Years ago, when I was quite a bit younger living in Manitoba, I had a favorite lake trout spot. Getting in was an adventure involving boat ferries, portages and lots of sweat. But it was all worth it when the stars along with our effort and experience aligned and everything came together.
In those days there was a lot of trial and error and some cursing. Back then there were no sonar units to help locate the fish. We had a chart that told us the preferred temperature range of the intended species. We would lower a thermometer until we found the temperature we were looking for. The cord was graduated in feet so we could now tell the target depth.
Getting down to the proper ‘guesstimated’ depth was accomplished by ‘long-lining’. I had a large Penn level wind reel mounted on a very stiff trolling rod spooled with braided steel line or, sometimes, lead-core line. We would add 2-6 ounces of lead weights to take the lure down then troll around until we hooked a fish, the lake bottom or each other. There were a few times we put in to shore to untangle our lines. On occasion you would catch a fish and not realize it because of the heavy weights and gear. I recall many time finding a drowned fish on the end of my line when I finally pulled it in to check things out. Yes they can drown.
Now jump forward to modern times and some modern equipment. Whenever I have to go deep for lake trout or any other species I tend to us downriggers. The downrigger is basically a spool of cable with a weight called a ‘cannonball’ attached to the end of it. The cannonball allows you to efficiently lower your lure to the proper depth. Cannonballs can we lowered manually or electronically depending on what your budget allows for. The lure or bait is attached to the cable by a release clip. These clips cost $10 – $15 or so depending on features and leader length. One end of the release clip is attached to the cable and then the fishing line from your rod and reel is clipped into the release. Use of a rod holder is highly recommended. Release tension is set up so that when you get a strike the line will be pulled from the clip and you are now playing the fish directly without any encumbrances. The ideal location for downriggers is towards the rear of the boat.
Well, you are now out on the boat and your sonar says the fish are suspended between 45’-50’. You now lower the cannonball to just below the surface and attach your release clip. Your fishing rod is in the rod holder with your favorite lure attached and now you will strip 12’-20’ of line off the reel and attach it to the release clip. The reel’s drag should be set a bit light so when you start lowering the cannonball you do not get a premature release of your line popping off the clip. The downrigger weight is then lowered to the proper depth by using the depth counter on the downrigger. I have always found that cannonballs with fins work best as they stop the weight from spinning. This style of cannonball will set you back $35 to $100 depending on the weight of the ball. Once you are the proper depth you increase the drag and take up any slack line so that your rod has a nice bend in it from the tension. This will assist in setting the hook when a fish strikes and your line releases from the clip. With a little practice and set up anyone can be proficient with the system. The angler is then free to play the fish on the rod and reel alone. When a fish is on it is recommended that the downrigger weigh be cranked back up to avoid tangles. On one occasion I cranked up the ball only to find that a lake trout had actually bit the ball. Since the ball had a rubberized finish the fish’s teeth gripped tight. Once at the surface he/she let go.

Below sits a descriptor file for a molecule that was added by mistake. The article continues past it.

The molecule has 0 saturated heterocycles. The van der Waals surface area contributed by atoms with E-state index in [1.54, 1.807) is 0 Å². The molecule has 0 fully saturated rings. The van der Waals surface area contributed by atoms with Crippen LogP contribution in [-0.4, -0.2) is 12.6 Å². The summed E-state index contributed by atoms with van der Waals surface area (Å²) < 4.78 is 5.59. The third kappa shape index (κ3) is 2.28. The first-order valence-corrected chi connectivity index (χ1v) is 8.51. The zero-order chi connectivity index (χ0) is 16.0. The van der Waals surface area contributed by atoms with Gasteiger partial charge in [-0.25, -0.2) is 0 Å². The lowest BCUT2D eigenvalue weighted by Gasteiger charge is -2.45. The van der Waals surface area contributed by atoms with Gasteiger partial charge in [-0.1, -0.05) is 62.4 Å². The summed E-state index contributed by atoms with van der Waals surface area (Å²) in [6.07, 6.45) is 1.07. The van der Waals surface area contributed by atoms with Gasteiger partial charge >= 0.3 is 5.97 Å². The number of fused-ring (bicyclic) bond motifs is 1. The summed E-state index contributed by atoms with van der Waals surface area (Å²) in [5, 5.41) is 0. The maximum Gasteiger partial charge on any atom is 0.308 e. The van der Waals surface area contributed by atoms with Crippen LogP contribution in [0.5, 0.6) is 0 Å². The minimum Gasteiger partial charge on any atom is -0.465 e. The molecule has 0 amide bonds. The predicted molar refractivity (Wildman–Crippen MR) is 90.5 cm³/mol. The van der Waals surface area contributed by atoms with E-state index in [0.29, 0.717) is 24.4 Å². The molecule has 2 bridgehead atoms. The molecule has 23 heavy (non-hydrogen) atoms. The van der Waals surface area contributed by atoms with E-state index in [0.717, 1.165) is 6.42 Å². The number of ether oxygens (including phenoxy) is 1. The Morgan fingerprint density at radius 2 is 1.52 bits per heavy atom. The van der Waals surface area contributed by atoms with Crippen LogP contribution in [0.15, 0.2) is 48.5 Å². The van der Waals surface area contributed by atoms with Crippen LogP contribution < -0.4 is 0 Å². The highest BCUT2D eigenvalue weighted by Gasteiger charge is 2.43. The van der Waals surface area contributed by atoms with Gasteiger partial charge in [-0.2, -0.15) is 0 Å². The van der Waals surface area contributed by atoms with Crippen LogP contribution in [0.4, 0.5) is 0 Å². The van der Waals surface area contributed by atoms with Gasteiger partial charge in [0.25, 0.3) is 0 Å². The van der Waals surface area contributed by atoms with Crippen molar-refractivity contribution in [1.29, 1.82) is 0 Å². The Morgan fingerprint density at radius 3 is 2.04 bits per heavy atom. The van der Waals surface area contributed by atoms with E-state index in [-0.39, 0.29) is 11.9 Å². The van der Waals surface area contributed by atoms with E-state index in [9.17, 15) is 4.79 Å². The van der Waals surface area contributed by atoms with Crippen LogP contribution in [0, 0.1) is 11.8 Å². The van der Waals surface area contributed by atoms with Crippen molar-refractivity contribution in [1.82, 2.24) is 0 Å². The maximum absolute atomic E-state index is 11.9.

There are times when the fish are stacked at different levels. I occasionally use something called a mid line to up the ante. You will attach this once you have the downrigger set up and running. A mid line is simply a 6’ length of monofilament line with a lock snap attached to each end. You now hook a different lure (non-diving) to one end and then snap the other end onto the cable and throw it behind the boat. With this system you have the one lure running low and the other slides down the cable to about ½ the depth of the bottom one. This is due to the tension and curve in the cable from water resistance while trolling, hence the term mid line. If you get a strike on this line it simply slides down to the release where the clip releases and you are now playing the fish directly.
There are a couple of companies manufacturing downriggers and one can purchase basic ones from Scotty or Cannon for around $110 to $130. Models with more features and less cranking run $210 to $250 with electric model available from $550 to $1,000 or more.
Alright, so you will only be going out once or twice and do not want to make this investment. If this is the case fear not for Luhr Jensen makes a Deep Six, Dipsy Diver, Jet Diver and a Pink Lady. All of these devices work in a similar way. They run at an acute angle which takes your lure down. The units come with a chart that tells you how deep they will run by the line weight, size of the unit, trolling speed and how much line you let out. Once you get a strike the unit trips and the angle is changed so it is easier to fight the fish. I have used the Pink Lady and the Deep Six with good results. These units are available from $20 to $30 so they will not break the bank.
I suggest that you head to one of our Alberta lakes that hold Lakers and give it a try this summer. Downriggers can be used on many species of fish when you need to get down to a specific depth. Don’t be afraid of them. They are your friend.